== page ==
Back in April, Stewart Priest from Glasgow got in touch with me about an idea he’d had.
I’m the Chief Engineer for Radio Lollipop in Glasgow. Radio Lollipop is a charity whose volunteers provide care, comfort, play and entertainment to children in hospital. We’re primarily a play service for inpatients in children’s hospitals, but as our name suggests, we also provide a radio service.
I’m currently having problems getting our signal to the oncology ward playroom – it’s the only area in the ward which can’t get our signal, so I got the OK from the hospital IT department (it’s handy that I work there!) to stream via their wifi infrastructure. Unfortunately though, the level of encryption they use (WPA2-Enterprise/PEAP, if you’re wondering!) isn’t supported by ANY off-the-shelf wifi radio currently available on the market.
Enter the Pi.
The Raspberry Pi worked a treat, the poorly kids in the oncology ward playroom were able to listen to their radio station, and Stewart started to think about what else he could do with the Pi. An email a couple of months later said:
I’m also hopeful of being able to produce a radio case in a small run for other people to use in their radio projects which could then be sold and raise a little extra cash for Radio Lollipop – we are entirely run by volunteers and get no funding from the NHS or charitable trusts connected to the hospitals we work in.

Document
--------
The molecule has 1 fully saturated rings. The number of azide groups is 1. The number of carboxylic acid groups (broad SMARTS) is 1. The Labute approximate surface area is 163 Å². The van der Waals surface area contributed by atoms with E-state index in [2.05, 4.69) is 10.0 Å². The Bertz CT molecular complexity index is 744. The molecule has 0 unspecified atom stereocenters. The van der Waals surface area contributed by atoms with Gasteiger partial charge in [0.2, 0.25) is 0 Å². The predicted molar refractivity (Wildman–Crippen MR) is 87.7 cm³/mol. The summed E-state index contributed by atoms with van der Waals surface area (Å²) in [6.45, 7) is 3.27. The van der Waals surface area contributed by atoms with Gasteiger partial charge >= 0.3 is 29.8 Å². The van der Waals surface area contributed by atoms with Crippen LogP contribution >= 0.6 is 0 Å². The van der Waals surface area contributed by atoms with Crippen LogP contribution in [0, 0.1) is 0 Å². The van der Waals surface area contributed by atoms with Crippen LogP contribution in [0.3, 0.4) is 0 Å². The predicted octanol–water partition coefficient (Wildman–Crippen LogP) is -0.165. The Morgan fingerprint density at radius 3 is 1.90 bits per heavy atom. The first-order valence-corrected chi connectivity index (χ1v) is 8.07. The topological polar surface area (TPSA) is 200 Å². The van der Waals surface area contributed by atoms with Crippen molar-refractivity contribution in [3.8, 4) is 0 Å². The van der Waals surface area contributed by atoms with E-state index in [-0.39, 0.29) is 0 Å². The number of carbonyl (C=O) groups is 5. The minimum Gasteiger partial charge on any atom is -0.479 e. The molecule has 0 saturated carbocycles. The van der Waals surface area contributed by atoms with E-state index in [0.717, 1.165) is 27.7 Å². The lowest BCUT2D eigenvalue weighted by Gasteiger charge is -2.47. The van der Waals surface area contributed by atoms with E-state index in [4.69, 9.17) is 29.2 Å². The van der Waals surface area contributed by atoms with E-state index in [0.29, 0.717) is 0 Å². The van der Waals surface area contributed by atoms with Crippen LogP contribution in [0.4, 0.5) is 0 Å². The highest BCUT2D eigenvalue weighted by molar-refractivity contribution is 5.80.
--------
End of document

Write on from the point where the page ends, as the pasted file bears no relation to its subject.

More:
He’s just finished doing exactly that. And here it is: the first working prototype of the Radio Lollipop Pi-powered radio in a box. Cute, isn’t it?
Stewart is talking to Jon at Pimoroni about getting a PCB run spun up to make a number of these for Radio Lollipop stations across the world, and I hope he’ll put some up for auction too – I can think of a number of people who read this site who would be interested in bidding on them to raise money for Radio Lollipop. (And yes, before you ask, this is an instance of something we are very proud to allow use of the Raspberry Pi logo on.)
In the meantime, if you’d like to donate to Radio Lollipop – they’re entirely reliant on your donations for the important service they provide in hospitals across the world – you can do so here, or click on the image above. They provide much more than a radio station, with volunteers who visit the bedside to play games, chat, run art projects and much more. Please donate if you can.